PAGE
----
There's No Place Like Home

What makes us Clevelanders?

It’s certainly more than just being born and raised here. I’m frequently asked if I grew up in Cleveland, and technically the answer is “no.” (I spent my first two decades in Youngstown.)

But psychologically, the answer is “absolutely.” I was reared on Red Right 88, a work ethic built on steel girders, Bat Day and doubleheaders at the Stadium, deep ties to family and place and a resilience that comes from being the butt of jokes that are more sad than funny.

As a town, we’re hopelessly insecure about who we are and how we stack up — which isn’t surprising when you were the fifth largest city in America in 1920 and are now not even in the top 25. (See what I mean?) We struggle to overcome what divides us — which we’ll blame on a river whose name we can’t even agree how to pronounce. Yet, we have a fierce sense of devotion, which is why we stick with our teams even when they disappoint us and why Cleveland is never really too far from our hearts, no matter how far away we are.

But just how much of Cleveland’s psychosis, mythology and charm have rubbed off on you?

Well, as a point of reference, I took our “How Cleveland Are You?” quiz:

I’ve have never driven past the house in “A Christmas Story,” but I do own a replica leg-lamp, which was a major award.

I survived all the blizzards in the past 25 years, but cannot explain the lake effect.

My knowledge of the history of Short Vincent Avenue (and a lot more of the city) comes from reading Mark Winegardner’s novel “Crooked River Burning.” (I probably should get a bonus point for taking a class from Winegardner at John Carroll.)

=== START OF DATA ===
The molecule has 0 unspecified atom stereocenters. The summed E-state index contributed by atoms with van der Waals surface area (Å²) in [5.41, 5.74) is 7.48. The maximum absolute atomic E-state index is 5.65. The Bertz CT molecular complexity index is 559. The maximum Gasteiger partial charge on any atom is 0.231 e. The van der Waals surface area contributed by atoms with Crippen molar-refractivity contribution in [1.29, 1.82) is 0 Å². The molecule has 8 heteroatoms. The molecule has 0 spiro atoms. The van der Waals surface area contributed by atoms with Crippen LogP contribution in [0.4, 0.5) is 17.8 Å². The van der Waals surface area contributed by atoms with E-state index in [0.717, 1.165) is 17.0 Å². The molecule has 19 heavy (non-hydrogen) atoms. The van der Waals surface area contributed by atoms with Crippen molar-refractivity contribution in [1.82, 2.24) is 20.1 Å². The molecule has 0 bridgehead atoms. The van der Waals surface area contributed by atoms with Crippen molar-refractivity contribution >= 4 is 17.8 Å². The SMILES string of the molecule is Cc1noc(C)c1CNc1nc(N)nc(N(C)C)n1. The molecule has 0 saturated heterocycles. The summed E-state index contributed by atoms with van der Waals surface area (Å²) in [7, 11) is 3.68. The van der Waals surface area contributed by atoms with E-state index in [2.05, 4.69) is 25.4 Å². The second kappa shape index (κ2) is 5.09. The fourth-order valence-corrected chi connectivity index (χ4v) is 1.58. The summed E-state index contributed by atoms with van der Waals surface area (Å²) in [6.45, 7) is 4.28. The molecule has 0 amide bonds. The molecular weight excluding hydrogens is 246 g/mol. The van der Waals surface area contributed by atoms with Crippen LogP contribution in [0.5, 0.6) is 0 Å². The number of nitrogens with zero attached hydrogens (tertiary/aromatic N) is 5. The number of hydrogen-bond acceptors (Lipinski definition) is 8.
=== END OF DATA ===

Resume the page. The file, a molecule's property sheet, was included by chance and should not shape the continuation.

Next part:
Even though my kids attend St. Patrick’s School in West Park and get March 17 off, I’ve never attended the St. Patrick’s Day parade. (I can see it from my office window, though, so I’ll take half a point.)

In the past 12 months, I have spotted Dennis Kucinich and his new bride at a rec baseball game in Strongsville.

My relatives have worked in the steel mills and I was once a card-carrying member of the United Auto Workers. (Still, I was pretty happy about the recent “friends and family” discounts on cars since it meant we could afford a new minivan.)

I introduced my kids to both the West Side Market and Little Italy, though I have never attended the Feast of the Assumption. (But I have judged homemade wines for the Taste of Little Italy at Holy Rosary Church.)

When I was a 10-year-old, Red Right 88 might have been my first real experience with a deeply emotional loss. Let’s just say there were lots of tears, maybe a tantrum, maybe something broken. (Years later when the Indians lost in the playoffs, I really hadn’t learned much: There were no tears, only a minor tantrum and a broken hand.)

I have eaten the corned beef at Slyman’s and Otto Moser’s, and while Otto’s has been doing it longer, give me a Slyman’s sandwich any day.

I was never much of a music buff, so I have never been pulled over on the way to Blossom and don’t own an MSB album. I have, however, been to the Rock Hall — but only once — and griped about the induction ceremony. (I have also seen Donny Iris and The Cruisers in concert, which is probably worth subtracting another point.)

Pittspuke is our greatest rivalry. Then the Yanks (I own a Beat the Yankee Hankee), Wolverines, Bengals and Ravens follow.

I didn’t realize Sweetest Day wasn’t a real holiday. (But then again, I didn’t get my wife anything for it either and should probably subtract five points for that.)

My father-in-law was an extra in “The Deer Hunter,” though I’ve never actually seen the entire movie.

We have had two company outings on the Nautica Queen, but I’ve never attended a bachelor party at Put-In-Bay.

My 8-year-old and his friends are already arguing over the Ed’s-Ignatius rivalry.

I know the difference between an accordion and a button box, and several polkas were played at my wedding.

And I’ve officially stopped asking newcomers, “Why Cleveland?” because I know the answer (even if I only scored in the mid-30s on this test).

Ready to find out how you stack up? Turn to page 120 and discover “How Cleveland Are You?”

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